Volume 9, Issue 5                     September/October  2005


It's a Small World 

“It’s a world of laughter, a world of tears. It’s a world of hope and a world of fears. There’s so much that we share that it’s time we’re aware, it’s a small world after all.” 

Quick history lesson: the song “It’s a Small World” was written by the Sherman brothers, Richard and Robert, for a Walt Disney ride that debuted at the 1964-65 New York World’s Fair and is now a staple at Disney amusement parks around the world. While the song is sometimes cursed as one of the more annoying earworms (songs that get stuck in your head for no reason and are hard to shake), there is a simple truth to the message of the song. 

The world is not as big as it once seemed. People everywhere are experiencing the same joys and—more frequently—sorrows, or at least similar emotions brought on by far-reaching events. The tsunami of December 26, 2004 was not just a disaster that affected one part of the world; many nations lost citizens and every country was affected. March 11, 2004, bombs explode on the transit system in Madrid (during rush hour); July 7, 2005, bombs explode in the subway system and on a city bus in London (during rush hour). The September 11 (2001) attacks took place during rush hour. Sort of. In each of these attacks, and every bombing or hostage situation that has occurred, more than just the city inhabitants have been affected; so too have any visitors to the city, as well as family and friends of any person remotely connected to the city. 

Disasters—both natural and man-made—can be found on every continent, in every country and it can wreak the same devastating havoc on the lives of those who experience it.

Terrorist bombings of any kind—those launched by religious extremists or local “freedom fighters”—are not new occurrences, but the seeming increase in incidents of recent years are a clear indication that every step society can take to safeguard its citizens and visitors should be planned for, and the sooner, the better.

It’s 38 miles from Stafford, Va. (Window Film magazine headquarters) to Washington D.C., and 5,849 miles (9,412 km ) from here to Cairo, Egypt. Yet the security needs of those who live and work in and around the U.S. capitol are on par with those needed by the citizens (and visitors to) Cairo. At the International Window Film Conference, Expo and Tint-Off™ in March, Walid Bishara, owner and managing director of Armashield Egypt, spoke about the benefits of security window film and the role it plays in his country. What he has seen and what he has done to protect his compatriots rivals that of security window film applicators here in the States. For those of you who may have missed his presentation—and even those of you who may have seen it but want to know more—we bring you his story on page 20.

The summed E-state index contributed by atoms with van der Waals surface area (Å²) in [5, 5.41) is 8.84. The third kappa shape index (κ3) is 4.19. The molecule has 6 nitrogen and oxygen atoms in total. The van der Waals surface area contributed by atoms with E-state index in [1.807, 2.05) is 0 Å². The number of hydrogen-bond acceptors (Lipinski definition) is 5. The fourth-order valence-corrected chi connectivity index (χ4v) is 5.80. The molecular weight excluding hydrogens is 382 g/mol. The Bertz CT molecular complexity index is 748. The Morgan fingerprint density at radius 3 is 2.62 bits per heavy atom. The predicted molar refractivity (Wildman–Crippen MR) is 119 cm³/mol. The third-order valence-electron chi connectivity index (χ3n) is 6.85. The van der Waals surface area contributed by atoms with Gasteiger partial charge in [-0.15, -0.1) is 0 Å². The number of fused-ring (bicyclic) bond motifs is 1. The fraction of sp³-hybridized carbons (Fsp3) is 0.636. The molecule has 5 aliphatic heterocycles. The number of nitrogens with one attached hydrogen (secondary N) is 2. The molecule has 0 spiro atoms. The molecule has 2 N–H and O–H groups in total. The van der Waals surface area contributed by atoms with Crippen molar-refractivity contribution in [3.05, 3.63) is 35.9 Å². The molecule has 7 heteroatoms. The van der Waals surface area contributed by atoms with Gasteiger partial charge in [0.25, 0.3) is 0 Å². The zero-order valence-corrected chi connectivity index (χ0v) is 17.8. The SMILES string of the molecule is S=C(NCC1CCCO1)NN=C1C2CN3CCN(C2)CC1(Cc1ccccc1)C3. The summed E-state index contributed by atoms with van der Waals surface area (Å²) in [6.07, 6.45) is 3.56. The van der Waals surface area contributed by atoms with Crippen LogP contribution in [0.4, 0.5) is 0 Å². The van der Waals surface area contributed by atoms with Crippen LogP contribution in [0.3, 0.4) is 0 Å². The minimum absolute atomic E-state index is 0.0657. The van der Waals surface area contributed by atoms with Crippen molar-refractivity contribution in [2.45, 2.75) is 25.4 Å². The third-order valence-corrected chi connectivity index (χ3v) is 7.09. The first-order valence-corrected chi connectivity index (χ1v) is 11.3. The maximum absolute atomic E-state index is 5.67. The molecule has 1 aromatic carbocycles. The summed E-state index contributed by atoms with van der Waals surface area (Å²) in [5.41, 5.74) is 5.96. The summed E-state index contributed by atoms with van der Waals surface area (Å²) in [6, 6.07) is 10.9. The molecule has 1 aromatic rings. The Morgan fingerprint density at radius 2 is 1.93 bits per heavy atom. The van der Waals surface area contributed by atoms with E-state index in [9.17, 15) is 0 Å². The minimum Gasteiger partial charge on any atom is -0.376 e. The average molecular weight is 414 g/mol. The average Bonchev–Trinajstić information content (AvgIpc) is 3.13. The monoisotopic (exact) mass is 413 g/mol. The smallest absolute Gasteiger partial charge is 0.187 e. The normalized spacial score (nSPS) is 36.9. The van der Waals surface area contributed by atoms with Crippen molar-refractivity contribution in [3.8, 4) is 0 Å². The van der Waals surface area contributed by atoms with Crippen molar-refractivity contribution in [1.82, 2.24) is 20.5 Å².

OK, another geography lesson: between my office and Melborne, Australia, it’s 10,161 miles (16,352 km)and it’s 9,701 miles (15,613 km) from here to Singapore. Yet, the issues facing many members of the international window film community are the same as those facing the industry here in the States: competition, legislation, quality installations, warranties and consumer awareness.

In this issue, Les Shaver and I take a look at the international film market as a whole, as well as on more specific levels, in our article Going Global on page 30.

Finally, I represented Key Communications (parent company to Window Film magazine) at Glass Processing Days in Finland earlier this year. The symposium is geared primarily to the glass industry. While there, I had the opportunity to sit in a seminar track focused on new products and technology. Some of the seminars were excruciatingly technical and I had a hard time following the subject matter—until Jan Willem Holst made his presentation “Nanotech Coatings and UV Inhibitor Adhesives for Solar Window Films.” I was giddy—and I understood everything. When I had the opportunity to introduce myself to Mr. Holst after the session, I found out he’s a Window Film subscriber. I always enjoy meeting Window Film readers and subscribers and to meet one while in Finland made an already wonderful trip even more memorable (see the GPD recap on page 18).

C’mon y’all, sing along! “It’s a small world after all, it’s a small world after all. It’s a small world after all, it’s a small, small world.” 

Editor’s Note: Hurricane Katrina hit the Gulf Coast of the United States after this issue of Window Film went to press. We will cover Hurricane Katrina, the damage it caused and the effect it will have on the industry in the next issue of Window Film magazine.                                                                                                                                   WF

Brigid O’Leary is the editor of Window Film magazine.

©2005 Key Communications Inc All rights reserved. 
No reproduction of any type without
expressed written permission. 

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